Lumpkin County, Georgia, named
after Georgia Governor Wilson Lumpkin, was created in 1832 from
Cherokee, Hall and Habersham Counties.
The largest portion of Lumpkin
County, lying west of the Chestatee River, had formerly
been part of the Cherokee Nation. In 1828, the discovery
of gold on the lands that subsequently became Lumpkin
County resulted in the first U.S. gold rush. The Cherokee
Nation was quickly overrun by white intruders seeking the
precious metal, and the mining towns of Auraria and Dahlonega
were quickly established. In 1832, the State of
Georgia appropriated the Cherokee Lands lying within it's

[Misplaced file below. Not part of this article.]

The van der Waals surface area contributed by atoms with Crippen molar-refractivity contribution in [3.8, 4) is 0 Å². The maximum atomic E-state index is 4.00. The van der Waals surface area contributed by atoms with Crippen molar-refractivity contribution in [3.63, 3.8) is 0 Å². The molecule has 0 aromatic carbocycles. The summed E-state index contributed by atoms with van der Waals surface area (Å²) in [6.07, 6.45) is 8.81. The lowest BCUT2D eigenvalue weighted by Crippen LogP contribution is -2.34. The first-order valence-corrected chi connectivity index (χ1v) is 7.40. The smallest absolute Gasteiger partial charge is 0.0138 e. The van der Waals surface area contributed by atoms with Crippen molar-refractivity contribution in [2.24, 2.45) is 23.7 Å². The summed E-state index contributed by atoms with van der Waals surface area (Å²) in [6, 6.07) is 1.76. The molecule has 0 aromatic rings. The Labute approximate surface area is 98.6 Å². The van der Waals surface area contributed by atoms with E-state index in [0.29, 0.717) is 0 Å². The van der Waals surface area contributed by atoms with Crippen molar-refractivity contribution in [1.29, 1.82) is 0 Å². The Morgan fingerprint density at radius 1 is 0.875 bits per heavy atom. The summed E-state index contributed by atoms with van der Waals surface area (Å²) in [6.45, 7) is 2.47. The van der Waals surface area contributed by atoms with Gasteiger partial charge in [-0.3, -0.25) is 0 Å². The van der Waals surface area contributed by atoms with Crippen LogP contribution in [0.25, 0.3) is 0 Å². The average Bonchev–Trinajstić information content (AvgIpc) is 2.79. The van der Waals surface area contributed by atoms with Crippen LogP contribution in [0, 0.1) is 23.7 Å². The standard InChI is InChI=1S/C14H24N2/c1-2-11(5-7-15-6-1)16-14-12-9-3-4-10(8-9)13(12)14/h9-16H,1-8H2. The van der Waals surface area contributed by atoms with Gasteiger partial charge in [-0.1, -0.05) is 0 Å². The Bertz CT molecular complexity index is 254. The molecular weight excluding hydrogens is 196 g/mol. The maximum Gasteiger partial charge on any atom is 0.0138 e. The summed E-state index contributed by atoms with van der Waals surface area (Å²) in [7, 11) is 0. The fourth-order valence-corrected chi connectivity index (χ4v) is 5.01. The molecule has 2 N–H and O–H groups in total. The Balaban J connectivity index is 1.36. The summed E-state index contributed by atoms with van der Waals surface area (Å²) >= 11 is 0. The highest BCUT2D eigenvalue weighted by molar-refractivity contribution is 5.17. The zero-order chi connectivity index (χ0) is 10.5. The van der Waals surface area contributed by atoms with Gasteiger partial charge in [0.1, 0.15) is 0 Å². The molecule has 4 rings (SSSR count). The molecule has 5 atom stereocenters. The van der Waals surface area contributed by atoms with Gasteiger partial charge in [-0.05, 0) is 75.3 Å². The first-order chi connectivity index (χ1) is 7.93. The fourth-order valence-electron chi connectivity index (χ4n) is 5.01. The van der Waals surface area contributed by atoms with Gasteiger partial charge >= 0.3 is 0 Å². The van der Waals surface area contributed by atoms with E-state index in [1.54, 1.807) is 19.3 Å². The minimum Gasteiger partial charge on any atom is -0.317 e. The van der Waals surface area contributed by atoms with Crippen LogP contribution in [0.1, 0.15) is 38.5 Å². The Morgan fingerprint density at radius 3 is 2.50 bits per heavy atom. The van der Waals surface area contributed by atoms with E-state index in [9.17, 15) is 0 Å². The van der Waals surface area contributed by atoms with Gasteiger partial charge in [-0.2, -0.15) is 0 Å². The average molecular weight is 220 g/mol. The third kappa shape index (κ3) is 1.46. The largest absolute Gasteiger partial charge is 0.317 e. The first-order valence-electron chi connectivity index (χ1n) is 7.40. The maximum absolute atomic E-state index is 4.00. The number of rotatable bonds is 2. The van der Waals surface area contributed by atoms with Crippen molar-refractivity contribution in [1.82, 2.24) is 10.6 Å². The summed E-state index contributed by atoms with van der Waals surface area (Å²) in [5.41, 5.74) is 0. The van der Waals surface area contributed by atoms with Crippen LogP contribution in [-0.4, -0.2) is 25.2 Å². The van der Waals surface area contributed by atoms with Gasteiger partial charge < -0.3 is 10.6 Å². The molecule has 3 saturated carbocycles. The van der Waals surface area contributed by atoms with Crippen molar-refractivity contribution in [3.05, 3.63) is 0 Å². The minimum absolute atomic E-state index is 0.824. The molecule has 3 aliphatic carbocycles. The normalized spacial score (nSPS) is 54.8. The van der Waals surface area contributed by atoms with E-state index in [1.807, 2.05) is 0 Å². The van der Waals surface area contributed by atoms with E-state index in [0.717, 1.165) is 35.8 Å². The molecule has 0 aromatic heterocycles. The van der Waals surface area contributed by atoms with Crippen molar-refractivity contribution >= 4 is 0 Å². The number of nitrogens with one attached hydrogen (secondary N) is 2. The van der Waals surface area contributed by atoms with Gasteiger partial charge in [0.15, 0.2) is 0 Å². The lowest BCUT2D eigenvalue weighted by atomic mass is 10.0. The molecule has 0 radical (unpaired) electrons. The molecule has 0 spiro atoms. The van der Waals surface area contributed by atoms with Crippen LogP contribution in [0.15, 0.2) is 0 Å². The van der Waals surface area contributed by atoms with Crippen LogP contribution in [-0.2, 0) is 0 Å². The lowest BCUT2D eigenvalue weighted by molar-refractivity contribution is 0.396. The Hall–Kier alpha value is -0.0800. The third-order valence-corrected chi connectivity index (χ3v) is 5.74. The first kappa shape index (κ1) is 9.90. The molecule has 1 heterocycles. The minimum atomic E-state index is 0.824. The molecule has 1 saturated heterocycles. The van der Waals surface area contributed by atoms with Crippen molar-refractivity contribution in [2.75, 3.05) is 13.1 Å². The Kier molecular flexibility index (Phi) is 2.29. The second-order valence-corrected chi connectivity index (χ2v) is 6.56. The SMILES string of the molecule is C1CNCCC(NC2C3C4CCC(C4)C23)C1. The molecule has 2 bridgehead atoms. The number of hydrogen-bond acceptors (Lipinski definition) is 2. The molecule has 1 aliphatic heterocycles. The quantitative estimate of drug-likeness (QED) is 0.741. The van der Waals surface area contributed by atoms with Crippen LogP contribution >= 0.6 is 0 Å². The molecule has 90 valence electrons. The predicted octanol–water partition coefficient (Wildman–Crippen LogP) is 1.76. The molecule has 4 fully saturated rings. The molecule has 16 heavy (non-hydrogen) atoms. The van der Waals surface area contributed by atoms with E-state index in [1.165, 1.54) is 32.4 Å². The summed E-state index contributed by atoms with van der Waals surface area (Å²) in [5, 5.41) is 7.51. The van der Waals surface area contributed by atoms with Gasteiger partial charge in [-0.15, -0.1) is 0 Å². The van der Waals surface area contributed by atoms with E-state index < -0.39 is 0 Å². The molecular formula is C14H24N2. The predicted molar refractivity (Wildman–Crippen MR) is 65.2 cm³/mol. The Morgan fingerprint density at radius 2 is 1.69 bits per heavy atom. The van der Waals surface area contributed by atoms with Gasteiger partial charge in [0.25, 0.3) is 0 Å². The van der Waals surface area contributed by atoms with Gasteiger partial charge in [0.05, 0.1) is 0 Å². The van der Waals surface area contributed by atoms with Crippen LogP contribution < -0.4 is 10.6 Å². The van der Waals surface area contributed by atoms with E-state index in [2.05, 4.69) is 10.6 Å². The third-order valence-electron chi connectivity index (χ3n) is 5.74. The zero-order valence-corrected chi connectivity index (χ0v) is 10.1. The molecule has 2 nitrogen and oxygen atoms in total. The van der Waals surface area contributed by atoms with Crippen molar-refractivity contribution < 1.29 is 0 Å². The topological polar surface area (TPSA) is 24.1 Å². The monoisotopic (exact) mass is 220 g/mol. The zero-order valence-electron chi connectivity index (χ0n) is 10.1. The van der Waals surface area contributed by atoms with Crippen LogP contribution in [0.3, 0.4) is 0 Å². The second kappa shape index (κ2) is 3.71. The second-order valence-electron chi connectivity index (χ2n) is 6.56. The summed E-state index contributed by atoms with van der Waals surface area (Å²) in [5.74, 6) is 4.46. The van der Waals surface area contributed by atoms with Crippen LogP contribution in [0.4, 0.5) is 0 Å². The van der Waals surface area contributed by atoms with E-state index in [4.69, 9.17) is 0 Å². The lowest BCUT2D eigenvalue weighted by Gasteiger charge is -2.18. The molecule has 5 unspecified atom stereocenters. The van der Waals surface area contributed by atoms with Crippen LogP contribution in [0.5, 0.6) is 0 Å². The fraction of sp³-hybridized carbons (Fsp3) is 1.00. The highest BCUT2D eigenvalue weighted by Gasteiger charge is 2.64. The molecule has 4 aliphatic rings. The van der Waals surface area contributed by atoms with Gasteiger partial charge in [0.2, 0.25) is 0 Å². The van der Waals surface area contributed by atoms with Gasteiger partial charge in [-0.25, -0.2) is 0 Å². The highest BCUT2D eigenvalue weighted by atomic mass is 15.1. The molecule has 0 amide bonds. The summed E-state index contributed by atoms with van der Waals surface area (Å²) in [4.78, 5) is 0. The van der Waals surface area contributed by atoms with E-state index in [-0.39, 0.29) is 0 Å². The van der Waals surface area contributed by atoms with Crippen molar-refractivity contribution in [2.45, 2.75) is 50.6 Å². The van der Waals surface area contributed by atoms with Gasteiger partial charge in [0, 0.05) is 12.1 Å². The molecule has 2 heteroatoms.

borders and created the original Cherokee County, which
comprised most of NW Georgia. Later that year, several
counties were created, including Lumpkin County, from
the original Cherokee County. By 1840, part of Lumpkin
County was transferred to Union County.
In 1857, a portion of Lumpkin County was cut off for the
creation of Dawson County.
Dahlonega, famous for it's U.S. Gold Mint,
became the county seat in 1833. Dahlonega is proud to be
the home of North Georgia College and State University.
Welcome to the
Lumpkin County, Georgia Genealogy site.
I am Dan Pierce,
coordinator for Lumpkin County. Thank you for stopping
by, and please check back frequently as new items are
continuously being added. Feel free to send me your
comments on this website, and please consider donating
any materials that you think may benefit those doing
research in Lumpkin County.
This site is a member of the
project and it's parent, the
The State Coordinator for Georgia is
Vivian Price Saffold.
The Regional Assistant for the Northeast Region is